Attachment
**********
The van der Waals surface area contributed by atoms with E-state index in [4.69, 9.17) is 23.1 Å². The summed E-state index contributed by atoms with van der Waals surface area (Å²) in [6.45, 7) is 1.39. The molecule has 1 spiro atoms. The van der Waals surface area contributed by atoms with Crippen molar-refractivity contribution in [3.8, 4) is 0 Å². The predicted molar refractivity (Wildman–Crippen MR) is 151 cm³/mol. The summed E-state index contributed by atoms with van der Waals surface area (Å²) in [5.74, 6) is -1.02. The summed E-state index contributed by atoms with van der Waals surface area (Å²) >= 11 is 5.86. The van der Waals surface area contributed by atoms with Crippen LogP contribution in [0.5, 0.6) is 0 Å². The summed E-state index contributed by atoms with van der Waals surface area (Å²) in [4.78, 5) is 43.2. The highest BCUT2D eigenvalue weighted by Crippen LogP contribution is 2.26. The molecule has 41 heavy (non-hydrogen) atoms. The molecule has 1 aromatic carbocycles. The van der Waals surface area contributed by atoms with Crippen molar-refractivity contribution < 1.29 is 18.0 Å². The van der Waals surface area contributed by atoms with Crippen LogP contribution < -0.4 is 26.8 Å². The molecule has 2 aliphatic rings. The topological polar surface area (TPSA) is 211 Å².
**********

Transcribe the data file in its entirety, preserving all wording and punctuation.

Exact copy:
The van der Waals surface area contributed by atoms with E-state index in [4.69, 9.17) is 23.1 Å². The summed E-state index contributed by atoms with van der Waals surface area (Å²) in [6.45, 7) is 1.39. The molecule has 1 spiro atoms. The van der Waals surface area contributed by atoms with Crippen molar-refractivity contribution in [3.8, 4) is 0 Å². The predicted molar refractivity (Wildman–Crippen MR) is 151 cm³/mol. The summed E-state index contributed by atoms with van der Waals surface area (Å²) in [5.74, 6) is -1.02. The summed E-state index contributed by atoms with van der Waals surface area (Å²) >= 11 is 5.86. The van der Waals surface area contributed by atoms with Crippen LogP contribution in [0.5, 0.6) is 0 Å². The summed E-state index contributed by atoms with van der Waals surface area (Å²) in [4.78, 5) is 43.2. The highest BCUT2D eigenvalue weighted by Crippen LogP contribution is 2.26. The molecule has 41 heavy (non-hydrogen) atoms. The molecule has 1 aromatic carbocycles. The van der Waals surface area contributed by atoms with Crippen molar-refractivity contribution < 1.29 is 18.0 Å². The van der Waals surface area contributed by atoms with Crippen LogP contribution < -0.4 is 26.8 Å². The molecule has 2 aliphatic rings. The topological polar surface area (TPSA) is 211 Å².